Headteacher Should Have Disclosed Her Relationship With A Child Sex Offender Even Though She Had No Statutory Duty To Do So

Senior staff may have an implied contractual duty to disclose relationships with sex offenders to assist the governors in their safeguarding duties

The statutory duty to disclose

Under the Childcare Act 2006 and the Childcare (Disqualification) Regulations 2009 (the Regulations), certain childcare providers and those who manage childcare providers are required to be registered in order to provide childcare. Those who have committed certain violent and sexual offences and offences against children are disqualified from working with children in certain settings (see below). Headteachers who manage such childcare provision must comply with the Regulations.

The Regulations apply to staff who provide any care for a child up to and including reception age. This includes education in nursery and reception classes and/or any supervised activity (such as breakfast clubs, lunchtime supervision and after school care provided by the school) both during and outside of school hours for children in the early years age range.

The Regulations also apply to staff who are employed to work in childcare provided by the school outside of school hours for children who are above reception age but who have not attained the age of 8. This does not include education or supervised activity for children above reception age during school hours (including extended school hours for co-curricular learning activities, such as the school's choir or sports teams) but it does include before and after school childcare provision.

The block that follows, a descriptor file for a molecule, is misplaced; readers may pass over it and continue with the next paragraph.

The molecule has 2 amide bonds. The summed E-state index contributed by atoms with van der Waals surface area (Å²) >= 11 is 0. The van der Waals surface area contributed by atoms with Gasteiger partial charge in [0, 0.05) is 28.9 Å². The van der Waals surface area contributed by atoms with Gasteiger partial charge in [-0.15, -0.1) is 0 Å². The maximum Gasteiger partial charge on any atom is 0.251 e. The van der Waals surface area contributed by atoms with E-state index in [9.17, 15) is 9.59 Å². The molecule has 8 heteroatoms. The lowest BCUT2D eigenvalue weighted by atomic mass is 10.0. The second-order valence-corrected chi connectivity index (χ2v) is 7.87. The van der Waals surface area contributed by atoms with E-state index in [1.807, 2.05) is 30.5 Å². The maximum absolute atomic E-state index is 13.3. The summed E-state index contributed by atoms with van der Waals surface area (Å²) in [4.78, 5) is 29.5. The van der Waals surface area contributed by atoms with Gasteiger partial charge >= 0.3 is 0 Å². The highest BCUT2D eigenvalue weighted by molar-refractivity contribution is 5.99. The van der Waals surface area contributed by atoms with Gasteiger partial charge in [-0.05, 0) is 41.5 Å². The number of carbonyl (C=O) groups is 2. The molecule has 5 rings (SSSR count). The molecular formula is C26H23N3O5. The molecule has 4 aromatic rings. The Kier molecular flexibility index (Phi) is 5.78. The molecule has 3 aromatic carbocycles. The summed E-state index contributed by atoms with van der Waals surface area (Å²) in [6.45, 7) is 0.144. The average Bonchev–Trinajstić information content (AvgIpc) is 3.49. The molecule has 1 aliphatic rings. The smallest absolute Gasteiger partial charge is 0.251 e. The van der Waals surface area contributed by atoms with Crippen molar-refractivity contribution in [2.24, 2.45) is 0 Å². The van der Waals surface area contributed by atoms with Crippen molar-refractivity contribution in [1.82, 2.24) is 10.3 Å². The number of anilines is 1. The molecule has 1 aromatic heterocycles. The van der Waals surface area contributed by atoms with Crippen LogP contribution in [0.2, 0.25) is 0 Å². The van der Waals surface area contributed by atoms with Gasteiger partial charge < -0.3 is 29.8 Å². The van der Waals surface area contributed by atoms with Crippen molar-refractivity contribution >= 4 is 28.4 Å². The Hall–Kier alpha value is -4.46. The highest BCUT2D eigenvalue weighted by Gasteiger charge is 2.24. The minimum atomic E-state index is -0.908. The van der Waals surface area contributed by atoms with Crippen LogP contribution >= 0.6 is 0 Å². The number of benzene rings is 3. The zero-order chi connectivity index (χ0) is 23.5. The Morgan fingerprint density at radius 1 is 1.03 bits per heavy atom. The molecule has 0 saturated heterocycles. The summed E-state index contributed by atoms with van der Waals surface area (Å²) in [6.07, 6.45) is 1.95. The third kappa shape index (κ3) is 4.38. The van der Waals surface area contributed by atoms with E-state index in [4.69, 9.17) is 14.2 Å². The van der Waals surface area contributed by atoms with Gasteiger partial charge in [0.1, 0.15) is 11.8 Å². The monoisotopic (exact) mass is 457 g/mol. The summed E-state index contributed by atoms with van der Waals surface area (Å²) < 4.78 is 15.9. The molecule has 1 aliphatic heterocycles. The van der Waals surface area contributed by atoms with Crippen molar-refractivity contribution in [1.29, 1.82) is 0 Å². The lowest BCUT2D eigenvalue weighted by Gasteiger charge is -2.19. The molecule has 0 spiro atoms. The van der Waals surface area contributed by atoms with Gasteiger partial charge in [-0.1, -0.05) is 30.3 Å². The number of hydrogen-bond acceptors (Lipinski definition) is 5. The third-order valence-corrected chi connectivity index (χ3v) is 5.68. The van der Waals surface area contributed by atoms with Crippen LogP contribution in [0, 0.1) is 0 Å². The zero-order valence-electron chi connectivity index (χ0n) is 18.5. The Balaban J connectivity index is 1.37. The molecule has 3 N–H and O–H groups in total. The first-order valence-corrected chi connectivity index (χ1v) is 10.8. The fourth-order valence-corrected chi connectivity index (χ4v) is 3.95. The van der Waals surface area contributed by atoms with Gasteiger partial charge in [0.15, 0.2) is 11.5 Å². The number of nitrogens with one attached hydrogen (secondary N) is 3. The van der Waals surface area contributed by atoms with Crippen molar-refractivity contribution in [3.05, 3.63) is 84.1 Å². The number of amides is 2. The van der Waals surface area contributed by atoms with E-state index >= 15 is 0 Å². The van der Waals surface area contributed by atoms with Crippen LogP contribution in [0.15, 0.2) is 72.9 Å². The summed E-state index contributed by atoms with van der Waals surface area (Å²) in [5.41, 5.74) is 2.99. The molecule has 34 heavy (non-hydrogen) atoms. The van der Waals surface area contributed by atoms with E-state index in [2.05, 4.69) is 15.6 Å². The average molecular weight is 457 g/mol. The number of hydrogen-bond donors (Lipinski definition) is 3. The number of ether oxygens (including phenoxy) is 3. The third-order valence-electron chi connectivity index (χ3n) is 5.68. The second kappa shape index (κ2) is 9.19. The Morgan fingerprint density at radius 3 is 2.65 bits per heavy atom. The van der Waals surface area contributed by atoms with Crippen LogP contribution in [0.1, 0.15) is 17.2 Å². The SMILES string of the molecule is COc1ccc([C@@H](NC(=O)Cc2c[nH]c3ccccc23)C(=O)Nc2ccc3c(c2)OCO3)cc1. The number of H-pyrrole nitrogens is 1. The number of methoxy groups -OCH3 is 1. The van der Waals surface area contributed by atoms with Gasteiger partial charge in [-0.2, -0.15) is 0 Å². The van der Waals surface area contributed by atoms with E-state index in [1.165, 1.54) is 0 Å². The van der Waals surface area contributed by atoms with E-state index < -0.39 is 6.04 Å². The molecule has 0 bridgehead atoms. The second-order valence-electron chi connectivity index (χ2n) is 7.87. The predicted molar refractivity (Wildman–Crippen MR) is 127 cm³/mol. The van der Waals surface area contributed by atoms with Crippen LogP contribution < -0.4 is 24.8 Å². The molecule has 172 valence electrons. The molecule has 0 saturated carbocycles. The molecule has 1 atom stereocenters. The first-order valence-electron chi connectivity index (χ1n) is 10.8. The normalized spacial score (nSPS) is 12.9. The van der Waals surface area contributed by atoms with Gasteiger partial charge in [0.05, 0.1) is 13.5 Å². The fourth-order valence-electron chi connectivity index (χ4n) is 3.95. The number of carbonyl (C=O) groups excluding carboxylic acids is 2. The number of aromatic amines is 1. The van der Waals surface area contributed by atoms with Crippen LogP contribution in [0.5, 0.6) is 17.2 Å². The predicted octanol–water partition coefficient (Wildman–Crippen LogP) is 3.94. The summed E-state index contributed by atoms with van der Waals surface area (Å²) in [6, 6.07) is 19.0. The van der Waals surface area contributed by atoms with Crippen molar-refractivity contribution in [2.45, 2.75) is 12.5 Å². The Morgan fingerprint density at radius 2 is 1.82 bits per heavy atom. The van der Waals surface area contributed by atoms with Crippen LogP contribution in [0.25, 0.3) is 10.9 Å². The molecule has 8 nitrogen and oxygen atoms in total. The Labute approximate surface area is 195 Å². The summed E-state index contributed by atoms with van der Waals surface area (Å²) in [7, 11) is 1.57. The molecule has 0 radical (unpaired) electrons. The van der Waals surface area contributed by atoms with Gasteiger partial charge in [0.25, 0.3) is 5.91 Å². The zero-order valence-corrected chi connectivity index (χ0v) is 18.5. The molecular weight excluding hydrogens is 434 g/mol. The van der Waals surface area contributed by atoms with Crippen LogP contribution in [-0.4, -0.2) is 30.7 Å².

Disqualification by association occurs when someone working in a relevant setting lives in a household where someone who is disqualified lives or is employed. In such a case, there is a statutory duty to disclose although it is possible to apply to OFSTED to waive disqualification. The statutory guidance on the Regulations is available here.

Case details

In Reilly v Sandwell Metropolitan Borough Council,the Supreme Court has upheld the decision of an employment tribunal that the decision to dismiss a headteacher who did not tell the school about her close friend's conviction for a child sex offence was fair.

Ms Reilly was a primary school headteacher with an exemplary disciplinary record and a long career in teaching. She had a close relationship with Mr Selwood, who was convicted of making indecent images of children. Ms Reilly did not cohabit with Mr Selwood, nor was she in a romantic or sexual relationship with him, but she jointly owned a house with...

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